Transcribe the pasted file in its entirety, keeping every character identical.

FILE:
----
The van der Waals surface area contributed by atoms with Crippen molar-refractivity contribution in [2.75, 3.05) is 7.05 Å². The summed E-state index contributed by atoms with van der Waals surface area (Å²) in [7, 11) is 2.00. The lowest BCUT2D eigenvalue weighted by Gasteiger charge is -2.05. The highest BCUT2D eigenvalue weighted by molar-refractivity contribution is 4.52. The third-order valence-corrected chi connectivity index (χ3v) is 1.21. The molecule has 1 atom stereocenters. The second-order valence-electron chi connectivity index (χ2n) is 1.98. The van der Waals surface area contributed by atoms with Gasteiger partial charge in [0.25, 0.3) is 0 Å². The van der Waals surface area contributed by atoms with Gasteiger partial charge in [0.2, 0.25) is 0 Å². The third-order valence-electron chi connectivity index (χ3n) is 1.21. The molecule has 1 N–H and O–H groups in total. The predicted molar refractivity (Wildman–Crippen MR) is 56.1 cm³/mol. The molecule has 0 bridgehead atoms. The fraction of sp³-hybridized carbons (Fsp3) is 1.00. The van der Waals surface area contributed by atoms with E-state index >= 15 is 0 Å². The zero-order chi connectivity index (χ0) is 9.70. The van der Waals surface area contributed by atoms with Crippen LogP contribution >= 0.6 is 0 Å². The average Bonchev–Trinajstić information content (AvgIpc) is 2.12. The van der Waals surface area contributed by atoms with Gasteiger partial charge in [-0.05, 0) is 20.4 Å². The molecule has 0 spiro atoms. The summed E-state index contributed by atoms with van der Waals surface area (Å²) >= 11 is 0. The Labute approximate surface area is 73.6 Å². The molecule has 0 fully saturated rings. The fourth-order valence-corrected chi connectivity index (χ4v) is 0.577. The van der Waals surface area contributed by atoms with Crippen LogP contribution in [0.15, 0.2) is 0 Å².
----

The van der Waals surface area contributed by atoms with Crippen molar-refractivity contribution in [2.75, 3.05) is 7.05 Å². The summed E-state index contributed by atoms with van der Waals surface area (Å²) in [7, 11) is 2.00. The lowest BCUT2D eigenvalue weighted by Gasteiger charge is -2.05. The highest BCUT2D eigenvalue weighted by molar-refractivity contribution is 4.52. The third-order valence-corrected chi connectivity index (χ3v) is 1.21. The molecule has 1 atom stereocenters. The second-order valence-electron chi connectivity index (χ2n) is 1.98. The van der Waals surface area contributed by atoms with Gasteiger partial charge in [0.25, 0.3) is 0 Å². The van der Waals surface area contributed by atoms with Gasteiger partial charge in [0.2, 0.25) is 0 Å². The third-order valence-electron chi connectivity index (χ3n) is 1.21. The molecule has 1 N–H and O–H groups in total. The predicted molar refractivity (Wildman–Crippen MR) is 56.1 cm³/mol. The molecule has 0 bridgehead atoms. The fraction of sp³-hybridized carbons (Fsp3) is 1.00. The van der Waals surface area contributed by atoms with E-state index >= 15 is 0 Å². The zero-order chi connectivity index (χ0) is 9.70. The van der Waals surface area contributed by atoms with Crippen LogP contribution >= 0.6 is 0 Å². The average Bonchev–Trinajstić information content (AvgIpc) is 2.12. The van der Waals surface area contributed by atoms with Gasteiger partial charge in [-0.05, 0) is 20.4 Å². The molecule has 0 spiro atoms. The summed E-state index contributed by atoms with van der Waals surface area (Å²) >= 11 is 0. The Labute approximate surface area is 73.6 Å². The molecule has 0 fully saturated rings. The fourth-order valence-corrected chi connectivity index (χ4v) is 0.577. The van der Waals surface area contributed by atoms with Crippen LogP contribution in [0.15, 0.2) is 0 Å².